Relationship Counselling Tips

This article offers some suggestions and clarifications about the relationship counselling process. I realise that some of points I’ve made might not be applicable to everyone as each couple is different. Nonetheless I hope it’s useful.

Relationship issues are Normal

You may imagine that the people around you don't have relationship difficulties or not like the one's you are having. The issues you and your partner face,  other couples face, more or less, maybe in a different form. There's a cultural myth  that we should be able to sort out our relationship issues ourselves. Getting expert support when you feel stuck is  smart move. Relationships go through stages and difficult times. 

Give Relationship Counselling Time - Quick Fixes Rarely Last

Relationship counselling is a process where the more you put to it, the more you get out of it. For some couples a few sessions  might be all
they need to get over a crisis, plus the knowledge that support is there if they need it in future. In general though quick fixes in relationship counselling are unrealistic and unlikely to last.

When you are hurting, feeling fear or guilt there can be a build up of urgency to try to fix whatever “it is”. Relationship counsellors understand this and want to help. At the same time your relationship counselor from experience knows the value of slowing things down and finding out about your relationship.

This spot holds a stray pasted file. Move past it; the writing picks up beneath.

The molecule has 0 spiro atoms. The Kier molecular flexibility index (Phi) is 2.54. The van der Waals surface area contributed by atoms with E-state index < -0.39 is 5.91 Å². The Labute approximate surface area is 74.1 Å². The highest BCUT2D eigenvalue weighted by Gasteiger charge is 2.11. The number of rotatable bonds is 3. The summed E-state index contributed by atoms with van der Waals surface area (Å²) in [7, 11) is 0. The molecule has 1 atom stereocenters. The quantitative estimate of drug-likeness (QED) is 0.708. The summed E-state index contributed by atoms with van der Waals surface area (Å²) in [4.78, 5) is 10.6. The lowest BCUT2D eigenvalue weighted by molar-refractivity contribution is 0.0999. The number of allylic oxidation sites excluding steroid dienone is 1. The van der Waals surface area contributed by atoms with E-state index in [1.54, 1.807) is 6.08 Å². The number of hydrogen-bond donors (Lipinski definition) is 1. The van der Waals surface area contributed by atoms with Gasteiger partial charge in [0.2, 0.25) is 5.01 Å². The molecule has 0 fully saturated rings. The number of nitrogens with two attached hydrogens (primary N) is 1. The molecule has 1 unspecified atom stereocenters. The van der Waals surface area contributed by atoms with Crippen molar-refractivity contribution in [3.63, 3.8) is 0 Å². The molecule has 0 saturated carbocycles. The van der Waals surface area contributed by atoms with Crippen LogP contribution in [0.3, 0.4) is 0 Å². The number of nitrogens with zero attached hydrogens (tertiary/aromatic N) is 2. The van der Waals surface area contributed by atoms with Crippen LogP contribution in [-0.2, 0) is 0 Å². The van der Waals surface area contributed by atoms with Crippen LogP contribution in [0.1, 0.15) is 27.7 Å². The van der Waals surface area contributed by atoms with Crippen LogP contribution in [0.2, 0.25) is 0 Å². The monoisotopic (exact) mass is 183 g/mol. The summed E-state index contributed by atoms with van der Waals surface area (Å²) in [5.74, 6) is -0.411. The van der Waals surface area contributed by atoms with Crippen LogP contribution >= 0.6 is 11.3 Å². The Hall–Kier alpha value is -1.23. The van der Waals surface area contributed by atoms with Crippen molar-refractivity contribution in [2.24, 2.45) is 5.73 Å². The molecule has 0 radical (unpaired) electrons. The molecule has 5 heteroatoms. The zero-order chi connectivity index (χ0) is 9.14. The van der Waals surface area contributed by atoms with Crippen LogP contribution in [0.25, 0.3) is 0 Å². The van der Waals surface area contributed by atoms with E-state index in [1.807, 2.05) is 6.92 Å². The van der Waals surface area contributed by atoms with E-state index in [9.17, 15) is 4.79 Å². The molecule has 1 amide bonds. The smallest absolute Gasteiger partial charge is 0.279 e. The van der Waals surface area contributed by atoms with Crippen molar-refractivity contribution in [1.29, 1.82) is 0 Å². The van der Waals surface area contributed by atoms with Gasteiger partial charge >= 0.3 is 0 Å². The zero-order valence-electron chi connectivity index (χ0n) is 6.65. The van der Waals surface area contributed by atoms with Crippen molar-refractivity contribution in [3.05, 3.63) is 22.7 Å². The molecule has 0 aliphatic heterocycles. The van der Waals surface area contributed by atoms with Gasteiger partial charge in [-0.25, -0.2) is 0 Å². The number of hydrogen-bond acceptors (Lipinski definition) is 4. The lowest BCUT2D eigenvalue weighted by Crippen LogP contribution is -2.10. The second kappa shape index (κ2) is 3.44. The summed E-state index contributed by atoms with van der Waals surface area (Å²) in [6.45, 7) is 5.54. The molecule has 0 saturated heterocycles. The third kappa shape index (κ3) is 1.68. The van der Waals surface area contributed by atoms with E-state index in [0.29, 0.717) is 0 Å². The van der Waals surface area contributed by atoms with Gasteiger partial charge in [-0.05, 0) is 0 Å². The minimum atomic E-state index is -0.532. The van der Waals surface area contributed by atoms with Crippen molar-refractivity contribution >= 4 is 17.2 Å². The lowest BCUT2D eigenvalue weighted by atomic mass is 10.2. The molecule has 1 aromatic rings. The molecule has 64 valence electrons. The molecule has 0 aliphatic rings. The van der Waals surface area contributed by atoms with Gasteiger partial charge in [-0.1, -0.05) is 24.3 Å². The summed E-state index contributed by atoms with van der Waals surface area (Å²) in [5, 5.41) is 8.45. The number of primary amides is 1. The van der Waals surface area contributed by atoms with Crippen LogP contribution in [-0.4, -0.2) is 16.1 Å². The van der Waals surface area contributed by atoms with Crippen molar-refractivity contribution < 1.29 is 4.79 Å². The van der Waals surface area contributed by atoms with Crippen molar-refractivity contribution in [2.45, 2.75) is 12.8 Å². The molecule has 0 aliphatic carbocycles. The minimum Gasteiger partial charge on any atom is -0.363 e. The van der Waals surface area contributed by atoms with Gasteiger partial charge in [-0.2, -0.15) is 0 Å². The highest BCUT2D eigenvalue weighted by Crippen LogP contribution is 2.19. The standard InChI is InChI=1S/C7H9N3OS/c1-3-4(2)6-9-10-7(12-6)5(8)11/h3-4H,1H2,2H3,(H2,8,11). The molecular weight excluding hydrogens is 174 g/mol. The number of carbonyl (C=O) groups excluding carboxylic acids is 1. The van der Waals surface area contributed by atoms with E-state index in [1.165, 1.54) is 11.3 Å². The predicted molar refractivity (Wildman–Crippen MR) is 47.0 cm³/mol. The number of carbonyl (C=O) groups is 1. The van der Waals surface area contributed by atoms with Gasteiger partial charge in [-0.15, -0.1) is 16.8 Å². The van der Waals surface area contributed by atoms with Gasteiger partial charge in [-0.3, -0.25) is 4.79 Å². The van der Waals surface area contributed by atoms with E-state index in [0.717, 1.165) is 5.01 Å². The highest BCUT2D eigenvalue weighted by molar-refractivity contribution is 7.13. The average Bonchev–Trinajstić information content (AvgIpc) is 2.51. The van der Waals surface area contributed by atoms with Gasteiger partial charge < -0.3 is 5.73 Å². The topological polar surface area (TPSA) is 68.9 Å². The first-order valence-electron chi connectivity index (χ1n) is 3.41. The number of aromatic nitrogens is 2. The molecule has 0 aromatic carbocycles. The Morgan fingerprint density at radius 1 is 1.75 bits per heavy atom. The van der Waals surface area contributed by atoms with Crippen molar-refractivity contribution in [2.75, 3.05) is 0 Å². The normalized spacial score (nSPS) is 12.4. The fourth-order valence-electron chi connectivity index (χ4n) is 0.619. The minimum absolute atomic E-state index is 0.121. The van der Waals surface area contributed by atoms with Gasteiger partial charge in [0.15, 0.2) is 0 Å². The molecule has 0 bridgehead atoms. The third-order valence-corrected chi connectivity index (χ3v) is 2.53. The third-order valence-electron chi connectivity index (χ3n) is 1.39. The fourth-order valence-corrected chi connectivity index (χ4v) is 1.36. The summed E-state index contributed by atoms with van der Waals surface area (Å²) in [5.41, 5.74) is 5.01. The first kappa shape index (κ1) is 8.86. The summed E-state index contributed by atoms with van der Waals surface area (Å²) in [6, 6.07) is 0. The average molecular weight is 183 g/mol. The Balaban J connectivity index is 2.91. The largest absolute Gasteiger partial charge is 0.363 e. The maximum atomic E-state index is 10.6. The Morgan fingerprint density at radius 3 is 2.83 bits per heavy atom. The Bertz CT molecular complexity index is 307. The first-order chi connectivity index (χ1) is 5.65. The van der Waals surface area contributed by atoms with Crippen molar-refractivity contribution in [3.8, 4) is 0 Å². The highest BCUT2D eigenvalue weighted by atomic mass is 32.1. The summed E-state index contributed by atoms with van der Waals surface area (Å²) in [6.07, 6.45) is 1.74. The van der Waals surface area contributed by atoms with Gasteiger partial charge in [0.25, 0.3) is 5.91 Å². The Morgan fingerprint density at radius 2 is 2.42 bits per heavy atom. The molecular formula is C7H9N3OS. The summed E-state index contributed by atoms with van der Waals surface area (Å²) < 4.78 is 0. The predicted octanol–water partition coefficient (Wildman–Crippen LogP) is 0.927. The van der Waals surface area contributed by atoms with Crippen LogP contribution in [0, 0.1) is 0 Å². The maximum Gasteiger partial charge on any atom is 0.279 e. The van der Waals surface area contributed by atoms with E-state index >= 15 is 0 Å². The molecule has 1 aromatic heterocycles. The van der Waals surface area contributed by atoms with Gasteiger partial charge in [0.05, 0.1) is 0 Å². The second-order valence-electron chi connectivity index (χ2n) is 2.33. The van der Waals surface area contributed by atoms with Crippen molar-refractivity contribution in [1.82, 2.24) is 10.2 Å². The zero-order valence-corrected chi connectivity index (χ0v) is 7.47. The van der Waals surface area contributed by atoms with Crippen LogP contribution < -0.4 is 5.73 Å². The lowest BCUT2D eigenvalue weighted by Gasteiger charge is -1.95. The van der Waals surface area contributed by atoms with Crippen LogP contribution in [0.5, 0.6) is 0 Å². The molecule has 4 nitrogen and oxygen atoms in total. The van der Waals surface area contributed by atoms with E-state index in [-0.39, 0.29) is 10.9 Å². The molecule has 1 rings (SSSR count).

It’s worth taking the time to understand your relationship patterns and develop the basic skills of how to work through conflict (rather than avoid it). It takes practice, reinforcement with your relationship counsellor , plus perseverance to make a lasting change.

Be Open Minded

In practice this means to notice when you are challenged and have the willingness to try on different perspectives. Hold back judgement and  become curious to find out more about your partner, what they do mean?, what are they feeling? (rather than assume you already know) . Be curious about what triggers you and why you feel so strongly.

In relationship counselling you may a reach a point where you are able to step more into a sense of your ‘Self’. You may feel strong enough to take more risks, to try on new things. You may feel you can survive getting things wrong, or feel strong enough to be vulnerable or able to challenge your partner in a more constructive way.

Relationship counselling over time can gradually transform your sense of Self from a rigid sense of ,’well this is who I am’ to a stronger ,more flexible sense of yourself,. This comes from trying out new behaviours , learning what fits for you. You become more able to hold the tension of different feelings inside yourself as well integrating feelings you had rejected.

Make Time For Your Relationship

Relationship counselling provides a psychological support structure which works well if you attend regularly and prioritise keeping your appointments.

When you start relationship counselling subtle changes happen automatically. There might be less tension, more space to do things together, more intimacy. You might find yourself being more assertive, taking more risks to be true to yourself. Attending relationship counselling detoxifies built up guilt and shame. It becomes safer to risk being yourself with your partner knowing that any conflict that arises can be worked through in the next session.